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The Delhi High Court yesterday dismissed the Centre’s petition seeking injunction against Vodafone from initiating arbitration proceedings in UK under the India-UK Bilateral Investment Protection Agreement.
The Single Judge Bench of Justice Manmohan pronounced the judgment after hearing lengthy arguments from both the sides for several months. The judgment assumes great significance as there is limited authority on the jurisdiction and approach of National Courts on the nature of arbitrations under such treaties.
The acquisition of a stake in Hutch (Hutchinson Essar Limited) by Vodafone was held to be liable for a tax deduction, and since Vodafone failed to honor its tax liability, a demand for non-deduction of tax was raised on it. However, the Supreme Court had quashed the said demand.
Subsequently, a retrospective amendment to the Income Tax Act read re-fastened the liability on Vodafone.
Aggrieved by the imposition of the tax, Vodafone initially invoked the arbitration clause provided under the Bilateral Investment Promotion and Protection Agreement (BIPA) between India and the Netherlands.
While the said arbitration proceedings were pending, Vodafone served another notice of arbitration upon the government for resolution of an alleged dispute under the India-United Kingdom BIPA, primarily in respect of the same income tax demand.
The Indian government moved the Delhi High Court against the second arbitration, submitting that the two claims are based on the same cause of action and seek identical reliefs from two different tribunals constituted under two different investment treaties against the same host state. It was contended that the second arbitration is an abuse of the process of law.
The Centre through the then ASG Sanjay Jain had also submitted that Vodafone issued a notice of arbitration under the India United Kingdom BIPA only after realizing that its chances in the arbitration proceedings under the India-Netherlands BIPA were bleak.
Representing Vodafone Group PLC, Senior Advocate Harish Salve (briefed by Anuradha Dutt and Fereshte D. Sethna of DMD Advocates) contended that the National (Domestic) Courts of India inherently lacked the jurisdiction to entertain any dispute arising out of a treaty between two sovereign countries.
He further submitted that as per the international law and various conventions, even when the obligations under a treaty overlapped with domestic law, the action of the Courts themselves could be considered as a violation of the treaty.
Salve also stated that the Union of India had elected to seek relief from the India-Netherlands BIPA tribunal, but without awaiting its orders, and without seeking its leave, moved the present Court for the same relief on the same grounds.
The amicus curiae in the matter, Sumeet Kachwaha submitted that the reason for Vodafone commencing the arbitration proceedings under the India-United Kingdom BIPA was the jurisdictional objection raised by the Union of India in the arbitration proceedings under the India-Netherlands BIPA.
He further stated that Vodafone merely sought one route to arbitration and did not seek double recovery and therefore there was no abuse of process.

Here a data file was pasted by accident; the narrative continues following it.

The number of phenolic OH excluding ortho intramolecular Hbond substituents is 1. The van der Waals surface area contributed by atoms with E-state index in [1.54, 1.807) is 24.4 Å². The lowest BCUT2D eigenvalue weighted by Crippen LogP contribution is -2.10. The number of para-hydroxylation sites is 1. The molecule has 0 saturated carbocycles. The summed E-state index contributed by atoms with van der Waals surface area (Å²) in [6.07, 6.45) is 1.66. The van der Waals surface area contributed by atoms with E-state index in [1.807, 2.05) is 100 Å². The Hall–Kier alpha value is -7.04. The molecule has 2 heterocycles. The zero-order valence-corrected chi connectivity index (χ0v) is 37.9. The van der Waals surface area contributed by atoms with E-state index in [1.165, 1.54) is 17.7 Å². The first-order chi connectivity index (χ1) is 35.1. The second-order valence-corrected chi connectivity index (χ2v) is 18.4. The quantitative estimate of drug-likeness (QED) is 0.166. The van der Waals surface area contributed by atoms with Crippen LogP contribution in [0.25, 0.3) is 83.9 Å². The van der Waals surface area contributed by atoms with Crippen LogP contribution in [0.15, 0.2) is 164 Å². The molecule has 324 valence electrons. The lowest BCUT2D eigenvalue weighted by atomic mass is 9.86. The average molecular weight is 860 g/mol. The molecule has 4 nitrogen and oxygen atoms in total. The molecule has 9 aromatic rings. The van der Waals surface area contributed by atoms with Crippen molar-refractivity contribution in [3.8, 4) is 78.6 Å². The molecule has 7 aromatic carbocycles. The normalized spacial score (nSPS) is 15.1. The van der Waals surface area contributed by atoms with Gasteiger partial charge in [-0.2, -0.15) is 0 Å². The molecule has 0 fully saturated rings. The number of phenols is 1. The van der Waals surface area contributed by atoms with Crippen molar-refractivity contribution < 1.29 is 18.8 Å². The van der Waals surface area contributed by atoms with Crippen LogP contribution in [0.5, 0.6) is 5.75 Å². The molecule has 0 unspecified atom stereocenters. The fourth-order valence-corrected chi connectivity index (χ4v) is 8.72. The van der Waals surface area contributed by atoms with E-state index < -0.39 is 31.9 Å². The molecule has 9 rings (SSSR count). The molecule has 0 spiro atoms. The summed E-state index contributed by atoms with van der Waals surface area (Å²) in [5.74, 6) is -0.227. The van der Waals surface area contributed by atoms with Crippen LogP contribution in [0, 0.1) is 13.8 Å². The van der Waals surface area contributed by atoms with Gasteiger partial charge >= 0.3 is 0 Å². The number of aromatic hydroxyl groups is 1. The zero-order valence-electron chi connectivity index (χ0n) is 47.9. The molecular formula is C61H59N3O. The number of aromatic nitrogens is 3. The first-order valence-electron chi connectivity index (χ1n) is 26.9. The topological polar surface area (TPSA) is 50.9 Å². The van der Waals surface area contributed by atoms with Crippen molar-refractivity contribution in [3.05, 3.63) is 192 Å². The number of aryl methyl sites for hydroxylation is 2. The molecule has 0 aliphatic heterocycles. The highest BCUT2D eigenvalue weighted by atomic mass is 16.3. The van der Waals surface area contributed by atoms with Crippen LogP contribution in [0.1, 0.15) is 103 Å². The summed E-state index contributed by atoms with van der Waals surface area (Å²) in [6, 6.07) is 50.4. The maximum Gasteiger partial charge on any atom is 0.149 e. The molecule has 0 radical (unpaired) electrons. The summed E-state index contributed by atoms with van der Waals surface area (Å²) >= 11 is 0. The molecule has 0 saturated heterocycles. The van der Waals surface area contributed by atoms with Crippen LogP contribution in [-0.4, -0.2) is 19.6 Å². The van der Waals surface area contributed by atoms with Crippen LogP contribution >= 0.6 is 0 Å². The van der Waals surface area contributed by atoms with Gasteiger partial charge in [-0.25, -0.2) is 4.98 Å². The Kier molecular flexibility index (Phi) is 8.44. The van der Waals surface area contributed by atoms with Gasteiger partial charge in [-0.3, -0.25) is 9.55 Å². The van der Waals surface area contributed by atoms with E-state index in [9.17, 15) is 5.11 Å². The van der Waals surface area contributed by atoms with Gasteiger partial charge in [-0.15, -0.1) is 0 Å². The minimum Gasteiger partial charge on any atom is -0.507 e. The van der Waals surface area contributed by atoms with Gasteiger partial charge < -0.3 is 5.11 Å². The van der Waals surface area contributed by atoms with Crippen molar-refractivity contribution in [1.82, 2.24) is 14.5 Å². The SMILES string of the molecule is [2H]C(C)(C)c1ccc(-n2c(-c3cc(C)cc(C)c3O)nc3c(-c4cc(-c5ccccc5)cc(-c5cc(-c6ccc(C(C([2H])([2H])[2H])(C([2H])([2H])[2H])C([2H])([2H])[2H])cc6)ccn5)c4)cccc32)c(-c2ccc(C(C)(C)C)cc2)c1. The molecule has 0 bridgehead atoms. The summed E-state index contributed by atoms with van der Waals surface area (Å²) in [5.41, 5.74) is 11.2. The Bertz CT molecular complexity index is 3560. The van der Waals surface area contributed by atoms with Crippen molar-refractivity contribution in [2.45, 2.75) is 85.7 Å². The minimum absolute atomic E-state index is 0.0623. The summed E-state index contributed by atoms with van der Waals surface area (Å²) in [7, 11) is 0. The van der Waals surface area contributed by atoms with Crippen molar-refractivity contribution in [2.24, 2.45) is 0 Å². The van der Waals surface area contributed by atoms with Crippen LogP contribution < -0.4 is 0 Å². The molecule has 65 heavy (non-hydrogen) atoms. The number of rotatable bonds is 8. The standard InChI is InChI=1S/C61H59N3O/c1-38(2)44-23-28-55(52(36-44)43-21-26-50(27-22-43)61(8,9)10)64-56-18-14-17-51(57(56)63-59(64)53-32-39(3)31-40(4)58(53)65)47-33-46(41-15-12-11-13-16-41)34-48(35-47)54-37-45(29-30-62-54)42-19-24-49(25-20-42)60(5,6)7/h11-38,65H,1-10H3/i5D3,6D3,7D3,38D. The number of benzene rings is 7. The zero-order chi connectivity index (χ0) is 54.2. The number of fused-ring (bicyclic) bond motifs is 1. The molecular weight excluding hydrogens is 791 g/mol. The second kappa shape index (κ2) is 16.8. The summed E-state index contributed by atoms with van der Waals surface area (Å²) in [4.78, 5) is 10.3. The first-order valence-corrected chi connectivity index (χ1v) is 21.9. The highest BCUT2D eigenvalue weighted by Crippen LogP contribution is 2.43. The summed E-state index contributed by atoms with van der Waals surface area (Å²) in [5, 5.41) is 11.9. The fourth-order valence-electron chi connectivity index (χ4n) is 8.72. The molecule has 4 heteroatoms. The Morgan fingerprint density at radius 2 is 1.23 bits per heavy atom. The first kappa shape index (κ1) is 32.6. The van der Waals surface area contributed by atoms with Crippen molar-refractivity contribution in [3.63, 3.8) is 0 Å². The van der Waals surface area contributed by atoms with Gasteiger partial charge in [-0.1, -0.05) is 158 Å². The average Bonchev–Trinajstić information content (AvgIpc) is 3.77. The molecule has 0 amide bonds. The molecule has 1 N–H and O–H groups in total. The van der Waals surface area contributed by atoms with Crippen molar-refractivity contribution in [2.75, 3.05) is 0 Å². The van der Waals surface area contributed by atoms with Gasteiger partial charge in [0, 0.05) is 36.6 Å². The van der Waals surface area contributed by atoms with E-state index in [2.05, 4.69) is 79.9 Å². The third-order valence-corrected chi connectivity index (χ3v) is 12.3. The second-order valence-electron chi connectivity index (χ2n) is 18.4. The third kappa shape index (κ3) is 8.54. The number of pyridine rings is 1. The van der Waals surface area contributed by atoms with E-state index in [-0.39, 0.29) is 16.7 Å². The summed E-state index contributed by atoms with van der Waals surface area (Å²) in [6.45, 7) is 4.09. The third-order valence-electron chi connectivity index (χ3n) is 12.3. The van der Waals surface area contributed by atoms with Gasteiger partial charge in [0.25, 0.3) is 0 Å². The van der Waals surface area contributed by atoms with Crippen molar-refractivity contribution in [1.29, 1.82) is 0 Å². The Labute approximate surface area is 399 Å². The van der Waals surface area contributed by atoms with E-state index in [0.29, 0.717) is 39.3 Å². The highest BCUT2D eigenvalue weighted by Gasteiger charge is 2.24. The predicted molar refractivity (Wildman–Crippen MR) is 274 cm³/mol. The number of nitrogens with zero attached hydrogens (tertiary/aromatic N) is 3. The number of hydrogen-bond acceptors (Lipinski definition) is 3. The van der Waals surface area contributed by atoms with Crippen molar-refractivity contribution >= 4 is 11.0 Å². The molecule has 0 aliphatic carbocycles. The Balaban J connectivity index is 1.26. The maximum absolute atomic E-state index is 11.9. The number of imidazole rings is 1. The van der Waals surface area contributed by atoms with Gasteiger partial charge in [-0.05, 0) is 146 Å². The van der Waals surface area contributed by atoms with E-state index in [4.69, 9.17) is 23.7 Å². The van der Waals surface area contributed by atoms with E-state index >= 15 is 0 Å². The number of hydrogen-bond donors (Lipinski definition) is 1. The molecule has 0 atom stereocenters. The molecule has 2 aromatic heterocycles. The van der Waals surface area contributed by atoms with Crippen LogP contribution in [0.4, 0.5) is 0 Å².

What the Court held
With regard to the question as to whether the Court had jurisdiction over the subject matter of the dispute, the Bench answered in the affirmative. Justice Manmohan examined several landmark cases and observed that,
“…the cause of action for the present suit partly arose within the jurisdiction of this Court and Defendants had purposefully availed of Indian jurisdiction, inter alia, by making an investment in India, holding economic interests in India and carrying on business in India and from a reasonable and holistic perspective, Defendants have to be considered as working for gain within the jurisdiction of this Court.”
Regarding the jurisdiction to deal with BIT Arbitrations, the Court observed that there is no statutory bar or case law relating to treaty obligation which creates an ouster of jurisdiction or threshold bar for Indian courts in relation to a bilateral investment treaty arbitration. It was held that there is no explicit or implicit ouster of jurisdiction of National Courts.
It was also observed that if the argument of lack of jurisdiction is accepted, then the Court would be powerless to execute a BIPA award against the State, even if the foreign investor were to approach the Court for its enforcement and execution.
The Court also held that the National Courts in India do have and retain the jurisdiction to restrain international treaty arbitrations which are oppressive, vexatious, inequitable or constitute an abuse of the legal process.
However, the Court observed that the entire scheme of the BIPA is contractual and it is clear that Union of India consented to the international investment arbitration under principles of international law as the method of dispute resolution under the BIPA.
It was also observed that consolidated proceedings (India-Netherlands and India-UK) would ensure that no relief is granted twice over and there is no conflict of awards.
While dismissing the petition by the Centre, the Court stated that the cause of action for filing the suit was that the arbitral tribunal under the India-United Kingdom BIPA may be constituted without India being represented.
However, the Union of India has now appointed an arbitrator and after the orders of the Supreme Court of India, the Chairman stands appointed by the two party-appointed arbitrators. The tribunal is complete and the challenge to the invocation has, therefore, run its course.
The Court noted that the Centre still has the liberty to raise the issue of abuse of process before India-United Kingdom BIPA and vacated the ex parte interim order against Vodafone.